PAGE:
Wishing The Season Away
In Seinfeld’s “English Patient” episode, Elaine finally explodes in a packed cinema, screaming “Just die already! Die!”
If last season’s Sky Blues took their fans on a wonderful journey, the 2015/16 version has been a roller-coaster ride – slow and steady on the way up, some yo-yoing in the middle and a breakneck-speed, screaming plummet towards the end. Watching their team stagger to the finish line has tested the patience of even the most mild-mannered of Sydney FC fans.
Could the season just end now?
Mercifully, there isn’t long to go in the A-League – a drive up to Gosford next weekend and tough, successive encounters against Brisbane and Adelaide. After that, Sydney’s domestic season will be finally put out of its misery at Allianz Stadium against Perth Glory on April 10.
Of little consolation is fellow ACL contestants Melbourne Victory’s 5-0 demolition at the hands of top-of-the-table Brisbane Roar. In a race to the bottom, Victory’s A-League run-in is no easier than Sydney’s but even if the Sky Blues manage to jag a finals spot at Melbourne’s expense, their season could, under no circumstances, be termed a success.
With Jacques Faty and Filip Holosko on the bench and the squad due to board a Sunday morning flight to Korea, Graham Arnold opted to give young Aaron Calver another outing at rightback. Robert Stambolziev continued his stint in the first eleven while striker Matt Simon was nowhere to be seen.
From the opening whistle, Sydney’s defensive line was all but non-existent in a display reminiscent of Ian Crook’s pitiful side of late 2012, one that conceded twenty goals in its first eight matches of the season. Surely Fabio, Adam Griffiths and Trent McLenahan, all signed by the Crook-Gary Cole combination, could not have done any worse than the defence that leaked three unacceptably easy goals against Wellington Phoenix at Allianz Stadium on Saturday afternoon.
Poor Aaron Calver bore the brunt of the crowd’s resentment but justifiably so. It is unfortunate, but Calver’s game – defensive and technical - requires radical surgery if the player aspires to a long term career in professional football.
The kid who showed so much promise at just 16 years of age is now something of a liability. Admittedly, being constantly shunted to rightback despite being a central defender hasn’t helped, but, given the chance, a young player must seize it with both hands and the former Joey has failed to do so.
The entire eleven was defensively inept, however, with Phoenix finding plenty of time and space between the lines in early exchanges. Sydney’s wide players failed to track their man, their central midfielders were asleep at the wheel in early exchanges while Sydney’s offside trap was sprung a number of times by the visitors.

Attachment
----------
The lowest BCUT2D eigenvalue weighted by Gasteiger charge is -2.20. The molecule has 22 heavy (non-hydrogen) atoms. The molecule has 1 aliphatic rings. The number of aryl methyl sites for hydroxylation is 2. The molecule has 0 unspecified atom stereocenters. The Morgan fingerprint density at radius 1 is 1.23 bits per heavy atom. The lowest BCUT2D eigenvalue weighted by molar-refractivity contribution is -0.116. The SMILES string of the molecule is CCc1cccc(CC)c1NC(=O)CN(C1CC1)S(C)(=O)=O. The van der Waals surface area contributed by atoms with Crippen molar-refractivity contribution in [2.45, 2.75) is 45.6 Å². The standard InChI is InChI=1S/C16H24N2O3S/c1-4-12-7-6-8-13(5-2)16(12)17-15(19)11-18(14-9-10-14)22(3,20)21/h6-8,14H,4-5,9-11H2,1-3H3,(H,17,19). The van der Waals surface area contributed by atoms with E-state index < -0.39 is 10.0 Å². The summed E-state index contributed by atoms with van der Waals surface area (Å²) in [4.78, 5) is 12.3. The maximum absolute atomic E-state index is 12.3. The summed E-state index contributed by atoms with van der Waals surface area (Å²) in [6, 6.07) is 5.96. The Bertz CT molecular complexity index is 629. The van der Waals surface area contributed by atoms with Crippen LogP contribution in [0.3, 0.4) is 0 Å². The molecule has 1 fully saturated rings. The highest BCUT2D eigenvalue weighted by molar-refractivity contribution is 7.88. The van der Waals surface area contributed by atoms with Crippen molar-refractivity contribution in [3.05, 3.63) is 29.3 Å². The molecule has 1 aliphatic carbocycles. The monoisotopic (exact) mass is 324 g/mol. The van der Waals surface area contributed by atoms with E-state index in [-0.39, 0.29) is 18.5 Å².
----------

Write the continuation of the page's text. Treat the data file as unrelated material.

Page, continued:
With the ball, the Sky Blues looked a half-decent outfit. But then, so do the Mariners. And if the 2012 incarnation had Alessandro Del Piero’s attacking services to call upon, this season’s version lacks the cutting edge in the attacking third.
The football gods are hardly smiling on the team from the harbour city and Milos Ninkovic is now out for the season with a suspected ankle ligament tear. It is cruel luck, not only for the Sky Blues but the player himself, who has been one of the few consistently shining lights in a miserable campaign.
Having trudged off at halftime to the understandable boos of the frustrated crowd and, no doubt, on the end of some choice words from Arnold behind closed doors, the Sky Blues came out fired up after the break and went on to dominate the second half. Holosko’s goal gave the team and its fans some much-needed belief but, despite contolling the second forty five minutes, there was not enough quality in the Sydney attack to mount a stirring comeback against an eminently beatable opponent.
Where to from here?
With each passing week, more Sky Blue players are wilting under the strain. Two of Sydney’s best attacking players are out for the season. And Sydney’s implosion has, understandably, been received with much amusement by football fans around the country.
Perhaps the Sky Blues’ saving grace is their youth team that defeated last season’s NPL2 premiers Spirit FC 6-0 at Christie Park on Saturday night. There is much young talent in the Sydney’s ranks and one can only hope that, come next season, three or four of them are ready for senior contracts. We await with interest.
Sydney’s away match against Pohang Steelers on Wednesday night could – and must - prove a galvanising force. With no time to lick their wounds, the Sky Blues need to pull out all stops to get a result in Pohang.
Ali Abbas is expected to return at leftback, Tavares, O’Neill and Dimitrijevic should all start in midfield and there is every chance that Chris Naumoff and Andrew Hoole will play either side of the combative Matt Simon. One hopes that Arnie learned a valuable lesson in Saitama – that playing for an away draw increases the likelihood of defeat.
The Steelers are a blue-collar outfit that is reliant on home-grown talent. They will press with force and determination and fight for every ball in front of their home supporters but if Sydney move the ball quickly and play through the lines, they can launch a number of attacking raids at the hosts.
Is there enough belief in the Sky Blues to take it to the Koreans and come away with at least a point?
If there isn’t, they need to find it fast.
For us fans, it has turned into a helluva long season.